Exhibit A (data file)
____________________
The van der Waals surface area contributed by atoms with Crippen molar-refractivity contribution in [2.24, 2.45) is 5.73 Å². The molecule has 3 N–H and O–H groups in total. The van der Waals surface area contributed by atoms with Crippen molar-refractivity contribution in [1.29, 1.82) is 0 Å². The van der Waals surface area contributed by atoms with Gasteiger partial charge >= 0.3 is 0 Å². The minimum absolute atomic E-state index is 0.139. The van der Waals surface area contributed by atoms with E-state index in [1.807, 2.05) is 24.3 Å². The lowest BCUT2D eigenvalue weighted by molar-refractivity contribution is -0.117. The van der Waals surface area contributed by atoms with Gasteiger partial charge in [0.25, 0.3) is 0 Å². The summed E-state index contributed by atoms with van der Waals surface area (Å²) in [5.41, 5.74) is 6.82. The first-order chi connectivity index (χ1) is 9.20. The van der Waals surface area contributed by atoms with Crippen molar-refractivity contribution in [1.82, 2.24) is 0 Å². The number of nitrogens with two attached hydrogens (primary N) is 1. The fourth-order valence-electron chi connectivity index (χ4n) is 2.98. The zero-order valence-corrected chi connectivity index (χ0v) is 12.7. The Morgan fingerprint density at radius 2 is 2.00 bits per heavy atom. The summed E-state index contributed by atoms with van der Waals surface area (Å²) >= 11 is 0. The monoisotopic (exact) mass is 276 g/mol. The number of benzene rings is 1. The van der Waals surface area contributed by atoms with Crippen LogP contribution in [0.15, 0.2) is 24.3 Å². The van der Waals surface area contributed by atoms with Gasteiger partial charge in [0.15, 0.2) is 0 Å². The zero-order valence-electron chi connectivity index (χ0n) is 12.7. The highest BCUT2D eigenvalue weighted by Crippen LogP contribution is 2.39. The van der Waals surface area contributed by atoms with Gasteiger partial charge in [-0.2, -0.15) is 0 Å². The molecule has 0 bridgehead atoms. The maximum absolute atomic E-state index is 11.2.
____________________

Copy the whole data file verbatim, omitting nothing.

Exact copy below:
The van der Waals surface area contributed by atoms with Crippen molar-refractivity contribution in [2.24, 2.45) is 5.73 Å². The molecule has 3 N–H and O–H groups in total. The van der Waals surface area contributed by atoms with Crippen molar-refractivity contribution in [1.29, 1.82) is 0 Å². The van der Waals surface area contributed by atoms with Gasteiger partial charge >= 0.3 is 0 Å². The minimum absolute atomic E-state index is 0.139. The van der Waals surface area contributed by atoms with E-state index in [1.807, 2.05) is 24.3 Å². The lowest BCUT2D eigenvalue weighted by molar-refractivity contribution is -0.117. The van der Waals surface area contributed by atoms with Gasteiger partial charge in [0.25, 0.3) is 0 Å². The summed E-state index contributed by atoms with van der Waals surface area (Å²) in [5.41, 5.74) is 6.82. The first-order chi connectivity index (χ1) is 9.20. The van der Waals surface area contributed by atoms with Crippen molar-refractivity contribution in [1.82, 2.24) is 0 Å². The number of nitrogens with two attached hydrogens (primary N) is 1. The fourth-order valence-electron chi connectivity index (χ4n) is 2.98. The zero-order valence-corrected chi connectivity index (χ0v) is 12.7. The Morgan fingerprint density at radius 2 is 2.00 bits per heavy atom. The summed E-state index contributed by atoms with van der Waals surface area (Å²) >= 11 is 0. The monoisotopic (exact) mass is 276 g/mol. The number of benzene rings is 1. The van der Waals surface area contributed by atoms with Crippen LogP contribution in [0.15, 0.2) is 24.3 Å². The van der Waals surface area contributed by atoms with Gasteiger partial charge in [0.15, 0.2) is 0 Å². The zero-order valence-electron chi connectivity index (χ0n) is 12.7. The highest BCUT2D eigenvalue weighted by Crippen LogP contribution is 2.39. The van der Waals surface area contributed by atoms with Gasteiger partial charge in [-0.2, -0.15) is 0 Å². The molecule has 0 bridgehead atoms. The maximum absolute atomic E-state index is 11.2.